Today’s guest blog is written by Ray Smith and Julie Smith, former school leaders and the authors of Evaluating Instructional Leadership: Recognized Practices for Success (Corwin Press, 2015).
To help describe the concept of identifying and leveraging big winner leadership practices we will draw on a principle taken from the field of total quality management. Let’s apply the Pareto Principle--what’s known as the “80/20 rule"--to your leadership practices.
The “80/20 rule” argument goes something like this...
Roughly 80 percent of your leadership impact will come from 20 percent of your leadership practices. Another way of saying this is that a significant few leadership practices will account for most of your leadership impact. The biggest part of your leadership practices--say approximately 80 percent--will be so much less impactful that they will produce only 20 percent of your effect on learning and student achievement. So, the question is, have you identified those significant few leadership practices that will account for your greatest impact on learning and student achievement?
It’s peculiar how things just seem to pan out this way if we let nature take its course. We spread our leadership time and energies around, investing in a variety of activities that seem worthwhile. But our impact varies dramatically from one set of leadership practices to another. A few leadership practices, aimed at a limited number of goals, say 2-3, end up making the major contributions to your total leadership impact.
Just think how much you can improve your leadership impact by allocating your professional leadership time and resources more strategically. Spend your time, energy, and influence in the high-payoff, big winner leadership areas--instructional leadership practices (Robinson, Hohepa, & Lloyd, 2009), and you could easily double or triple your impact.
Think about it this way. Leadership impact comes from disproportionate investment. That is, it happens when you focus on big-winner leadership practices...when you’re unfair or stingy in the way you distribute your practices and professional resources.
You won’t get great results simply by staying busy or by being responsible. Or even by trying hard and turning out pretty solid work. It’s not effort or activity that counts, but the impact your leadership practices are having on learning and student achievement. You have to examine your productive hours, and identify what it is that seems to drive your leadership development the most. In particular, what you do, which practices do you engage in that contributes the most to learning and achievement?
These are the power leadership points, the big winner leadership practices. They deserve the lion’s share of your productive hours and energy, because they’ll bring you the most significant results. If you want maximum impact, don’t make the mistake of seeking “balance” in your workday or workweek routine. Rather, rely heavily on the big winner leadership practices to leverage your impact on learning and student achievement. What are these high-leverage leadership practices?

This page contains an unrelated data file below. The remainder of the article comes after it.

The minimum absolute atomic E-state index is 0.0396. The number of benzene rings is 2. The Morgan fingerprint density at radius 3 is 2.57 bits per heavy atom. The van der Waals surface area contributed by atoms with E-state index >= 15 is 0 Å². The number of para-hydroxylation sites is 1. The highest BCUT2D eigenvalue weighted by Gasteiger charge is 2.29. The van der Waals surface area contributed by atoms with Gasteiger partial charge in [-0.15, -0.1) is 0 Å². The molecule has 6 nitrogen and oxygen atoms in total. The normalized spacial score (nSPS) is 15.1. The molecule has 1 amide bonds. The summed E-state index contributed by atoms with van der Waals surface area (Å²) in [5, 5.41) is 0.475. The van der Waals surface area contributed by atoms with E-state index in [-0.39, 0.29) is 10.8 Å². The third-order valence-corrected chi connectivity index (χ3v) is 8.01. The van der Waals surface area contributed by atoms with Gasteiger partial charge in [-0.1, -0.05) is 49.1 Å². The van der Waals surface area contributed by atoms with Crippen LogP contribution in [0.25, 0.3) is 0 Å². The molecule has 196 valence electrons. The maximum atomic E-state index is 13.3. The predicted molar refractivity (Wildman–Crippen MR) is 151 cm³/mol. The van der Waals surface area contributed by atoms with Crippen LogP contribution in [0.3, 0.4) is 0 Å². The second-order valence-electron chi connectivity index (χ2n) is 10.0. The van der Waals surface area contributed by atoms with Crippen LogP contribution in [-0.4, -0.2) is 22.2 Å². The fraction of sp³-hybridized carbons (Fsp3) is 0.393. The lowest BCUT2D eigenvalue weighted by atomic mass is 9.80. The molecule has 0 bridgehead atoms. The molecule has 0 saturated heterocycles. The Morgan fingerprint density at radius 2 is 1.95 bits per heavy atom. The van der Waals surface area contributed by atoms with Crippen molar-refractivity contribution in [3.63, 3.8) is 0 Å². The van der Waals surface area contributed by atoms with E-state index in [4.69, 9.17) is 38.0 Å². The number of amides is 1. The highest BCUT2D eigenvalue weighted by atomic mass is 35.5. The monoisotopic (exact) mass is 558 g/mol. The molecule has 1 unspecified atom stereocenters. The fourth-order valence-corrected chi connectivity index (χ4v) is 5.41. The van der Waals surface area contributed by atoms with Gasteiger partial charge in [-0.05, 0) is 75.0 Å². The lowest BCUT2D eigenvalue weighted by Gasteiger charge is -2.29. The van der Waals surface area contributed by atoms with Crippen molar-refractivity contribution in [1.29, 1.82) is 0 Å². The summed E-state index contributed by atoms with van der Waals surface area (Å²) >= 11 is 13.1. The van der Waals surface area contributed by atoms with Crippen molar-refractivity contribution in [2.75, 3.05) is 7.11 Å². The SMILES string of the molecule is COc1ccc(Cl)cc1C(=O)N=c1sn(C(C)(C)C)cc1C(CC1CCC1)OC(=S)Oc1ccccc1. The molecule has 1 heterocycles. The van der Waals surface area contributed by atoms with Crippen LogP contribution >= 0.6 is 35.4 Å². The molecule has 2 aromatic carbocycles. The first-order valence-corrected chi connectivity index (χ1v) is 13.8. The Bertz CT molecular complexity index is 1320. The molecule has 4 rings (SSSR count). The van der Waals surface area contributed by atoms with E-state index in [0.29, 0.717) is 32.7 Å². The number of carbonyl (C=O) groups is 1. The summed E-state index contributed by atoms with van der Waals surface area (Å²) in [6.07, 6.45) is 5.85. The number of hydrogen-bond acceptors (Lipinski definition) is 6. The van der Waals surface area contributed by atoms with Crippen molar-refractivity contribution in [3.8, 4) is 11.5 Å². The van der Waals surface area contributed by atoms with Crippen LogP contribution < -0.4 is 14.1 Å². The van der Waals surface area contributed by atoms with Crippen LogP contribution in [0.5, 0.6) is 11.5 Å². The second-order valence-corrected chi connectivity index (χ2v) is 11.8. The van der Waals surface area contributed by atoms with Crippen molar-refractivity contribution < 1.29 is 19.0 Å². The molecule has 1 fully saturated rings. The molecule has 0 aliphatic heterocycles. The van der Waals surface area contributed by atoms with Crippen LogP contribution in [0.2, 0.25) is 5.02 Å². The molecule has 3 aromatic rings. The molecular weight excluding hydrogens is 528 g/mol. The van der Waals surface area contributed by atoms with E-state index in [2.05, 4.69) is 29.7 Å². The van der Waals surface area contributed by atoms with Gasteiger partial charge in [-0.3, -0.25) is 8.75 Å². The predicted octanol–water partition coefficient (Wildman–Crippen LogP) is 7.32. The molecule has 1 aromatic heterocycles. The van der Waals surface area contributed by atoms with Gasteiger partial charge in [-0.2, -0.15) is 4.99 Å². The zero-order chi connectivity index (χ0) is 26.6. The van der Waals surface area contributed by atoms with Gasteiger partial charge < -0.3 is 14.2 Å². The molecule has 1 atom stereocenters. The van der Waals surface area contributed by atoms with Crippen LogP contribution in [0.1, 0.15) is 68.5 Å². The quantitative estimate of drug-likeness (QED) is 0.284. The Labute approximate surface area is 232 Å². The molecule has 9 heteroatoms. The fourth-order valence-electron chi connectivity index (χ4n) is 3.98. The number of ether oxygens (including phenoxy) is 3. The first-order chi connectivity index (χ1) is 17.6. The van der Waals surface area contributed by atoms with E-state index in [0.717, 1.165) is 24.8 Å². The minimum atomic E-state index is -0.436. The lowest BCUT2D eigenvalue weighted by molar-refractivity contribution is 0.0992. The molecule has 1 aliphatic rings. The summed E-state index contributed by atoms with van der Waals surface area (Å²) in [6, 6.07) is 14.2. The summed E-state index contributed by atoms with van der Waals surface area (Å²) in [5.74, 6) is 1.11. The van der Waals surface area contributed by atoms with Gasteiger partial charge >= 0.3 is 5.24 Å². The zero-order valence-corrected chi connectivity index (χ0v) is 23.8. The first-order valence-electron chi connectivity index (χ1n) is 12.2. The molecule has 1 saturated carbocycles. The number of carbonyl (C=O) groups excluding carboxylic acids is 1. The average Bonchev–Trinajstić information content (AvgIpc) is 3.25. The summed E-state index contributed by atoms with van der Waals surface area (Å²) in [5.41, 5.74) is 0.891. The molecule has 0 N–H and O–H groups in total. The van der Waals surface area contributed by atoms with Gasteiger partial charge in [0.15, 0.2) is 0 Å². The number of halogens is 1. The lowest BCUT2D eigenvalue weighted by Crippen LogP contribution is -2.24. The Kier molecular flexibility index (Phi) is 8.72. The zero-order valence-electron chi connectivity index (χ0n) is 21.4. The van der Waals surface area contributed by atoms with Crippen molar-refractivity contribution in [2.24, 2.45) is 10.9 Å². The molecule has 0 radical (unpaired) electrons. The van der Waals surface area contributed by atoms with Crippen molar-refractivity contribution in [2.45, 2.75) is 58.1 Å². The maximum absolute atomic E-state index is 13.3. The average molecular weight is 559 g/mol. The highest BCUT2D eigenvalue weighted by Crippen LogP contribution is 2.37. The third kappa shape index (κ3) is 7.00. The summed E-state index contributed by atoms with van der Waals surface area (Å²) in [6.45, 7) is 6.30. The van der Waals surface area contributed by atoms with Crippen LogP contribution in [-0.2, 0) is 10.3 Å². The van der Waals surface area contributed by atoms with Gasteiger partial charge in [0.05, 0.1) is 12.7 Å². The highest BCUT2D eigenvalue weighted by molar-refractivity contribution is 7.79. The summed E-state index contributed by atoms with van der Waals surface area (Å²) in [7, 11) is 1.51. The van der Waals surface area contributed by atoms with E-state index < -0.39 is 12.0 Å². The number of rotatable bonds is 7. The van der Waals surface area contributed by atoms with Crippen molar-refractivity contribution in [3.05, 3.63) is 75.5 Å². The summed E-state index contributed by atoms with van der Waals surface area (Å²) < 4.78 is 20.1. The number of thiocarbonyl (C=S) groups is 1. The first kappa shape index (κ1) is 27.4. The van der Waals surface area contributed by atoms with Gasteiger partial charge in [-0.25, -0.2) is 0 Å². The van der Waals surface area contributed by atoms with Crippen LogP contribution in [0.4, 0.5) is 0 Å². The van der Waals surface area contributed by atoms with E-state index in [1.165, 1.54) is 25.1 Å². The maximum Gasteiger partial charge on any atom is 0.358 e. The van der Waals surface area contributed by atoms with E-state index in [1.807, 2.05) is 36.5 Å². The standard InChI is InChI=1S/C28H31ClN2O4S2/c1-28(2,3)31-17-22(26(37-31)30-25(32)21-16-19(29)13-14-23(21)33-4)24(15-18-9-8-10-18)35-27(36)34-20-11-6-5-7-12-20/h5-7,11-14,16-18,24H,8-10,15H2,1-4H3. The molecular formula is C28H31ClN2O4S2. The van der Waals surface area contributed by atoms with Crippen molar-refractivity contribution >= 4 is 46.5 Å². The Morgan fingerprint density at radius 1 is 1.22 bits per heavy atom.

According to the research of Robinson, Hohepa, & Lloyd (2009), “The more leaders focus their influence, their learning, and their relationships with teachers on the core business of teaching and learning, the greater their influence on student outcomes” (p. 40). Essentially the authors determined that these five instructional leadership practices had the greatest impact on student achievement:
- Establishing a shared vision/mission, goals, and expectations
- Strategic resourcing
- Ensuring teacher and staff effectiveness
- Leading and participating in teacher/leader learning and development, and
- Providing an orderly, safe, and supportive environment
What percent of your day or week are spent directly engaged in these five instructional leadership practices? If you don’t know, do a time audit. Maintain a log of time for one week. Examples of categories you might include are: emails, planning, voice mail responses, reports, professional reading, observing classes, counseling direct reports, parent meetings, staff meetings, community meetings, leadership team meetings, personal time, family time, travel, community service, etc. After collecting at least one full week of daily records, construct a pie chart that reflects your actual time allocation for each category. Compare this to these five leadership practices. Evaluate what changes you need to make to more effectively allocate your time to your big winner leadership practices.
The opinions expressed in Peter DeWitt’s Finding Common Ground are strictly those of the author(s) and do not reflect the opinions or endorsement of Editorial Projects in Education, or any of its publications.